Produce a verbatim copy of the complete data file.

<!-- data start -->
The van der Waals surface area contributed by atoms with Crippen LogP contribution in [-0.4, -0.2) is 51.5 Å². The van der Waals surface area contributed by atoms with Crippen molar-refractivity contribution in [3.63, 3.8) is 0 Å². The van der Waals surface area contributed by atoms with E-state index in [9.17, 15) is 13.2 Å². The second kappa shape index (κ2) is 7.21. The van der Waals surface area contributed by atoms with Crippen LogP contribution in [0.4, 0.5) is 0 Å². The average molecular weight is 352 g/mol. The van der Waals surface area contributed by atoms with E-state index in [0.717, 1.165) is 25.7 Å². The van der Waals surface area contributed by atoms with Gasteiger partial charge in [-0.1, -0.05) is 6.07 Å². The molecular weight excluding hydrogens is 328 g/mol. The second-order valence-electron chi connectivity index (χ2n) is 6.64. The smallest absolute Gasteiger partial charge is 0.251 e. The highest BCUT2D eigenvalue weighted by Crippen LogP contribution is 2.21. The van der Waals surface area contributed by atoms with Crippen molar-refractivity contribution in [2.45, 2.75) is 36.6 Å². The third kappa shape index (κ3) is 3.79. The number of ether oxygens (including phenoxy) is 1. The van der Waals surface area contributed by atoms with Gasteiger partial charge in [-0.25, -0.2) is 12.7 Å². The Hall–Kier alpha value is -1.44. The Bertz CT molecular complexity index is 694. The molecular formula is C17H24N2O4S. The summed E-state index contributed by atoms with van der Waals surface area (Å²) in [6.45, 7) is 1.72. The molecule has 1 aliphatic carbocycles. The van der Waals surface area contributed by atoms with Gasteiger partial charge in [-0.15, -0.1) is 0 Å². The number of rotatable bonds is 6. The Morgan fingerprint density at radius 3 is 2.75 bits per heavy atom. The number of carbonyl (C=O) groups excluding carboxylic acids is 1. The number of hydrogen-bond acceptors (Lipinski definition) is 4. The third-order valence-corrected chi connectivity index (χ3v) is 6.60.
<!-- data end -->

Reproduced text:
The van der Waals surface area contributed by atoms with Crippen LogP contribution in [-0.4, -0.2) is 51.5 Å². The van der Waals surface area contributed by atoms with Crippen molar-refractivity contribution in [3.63, 3.8) is 0 Å². The van der Waals surface area contributed by atoms with E-state index in [9.17, 15) is 13.2 Å². The second kappa shape index (κ2) is 7.21. The van der Waals surface area contributed by atoms with Crippen LogP contribution in [0.4, 0.5) is 0 Å². The average molecular weight is 352 g/mol. The van der Waals surface area contributed by atoms with E-state index in [0.717, 1.165) is 25.7 Å². The van der Waals surface area contributed by atoms with Gasteiger partial charge in [-0.1, -0.05) is 6.07 Å². The molecular weight excluding hydrogens is 328 g/mol. The second-order valence-electron chi connectivity index (χ2n) is 6.64. The smallest absolute Gasteiger partial charge is 0.251 e. The highest BCUT2D eigenvalue weighted by Crippen LogP contribution is 2.21. The van der Waals surface area contributed by atoms with Crippen molar-refractivity contribution in [2.45, 2.75) is 36.6 Å². The third kappa shape index (κ3) is 3.79. The number of ether oxygens (including phenoxy) is 1. The van der Waals surface area contributed by atoms with Gasteiger partial charge in [-0.25, -0.2) is 12.7 Å². The Hall–Kier alpha value is -1.44. The Bertz CT molecular complexity index is 694. The molecular formula is C17H24N2O4S. The summed E-state index contributed by atoms with van der Waals surface area (Å²) in [6.45, 7) is 1.72. The molecule has 1 aliphatic carbocycles. The van der Waals surface area contributed by atoms with Gasteiger partial charge in [-0.15, -0.1) is 0 Å². The number of rotatable bonds is 6. The Morgan fingerprint density at radius 3 is 2.75 bits per heavy atom. The number of carbonyl (C=O) groups excluding carboxylic acids is 1. The number of hydrogen-bond acceptors (Lipinski definition) is 4. The third-order valence-corrected chi connectivity index (χ3v) is 6.60.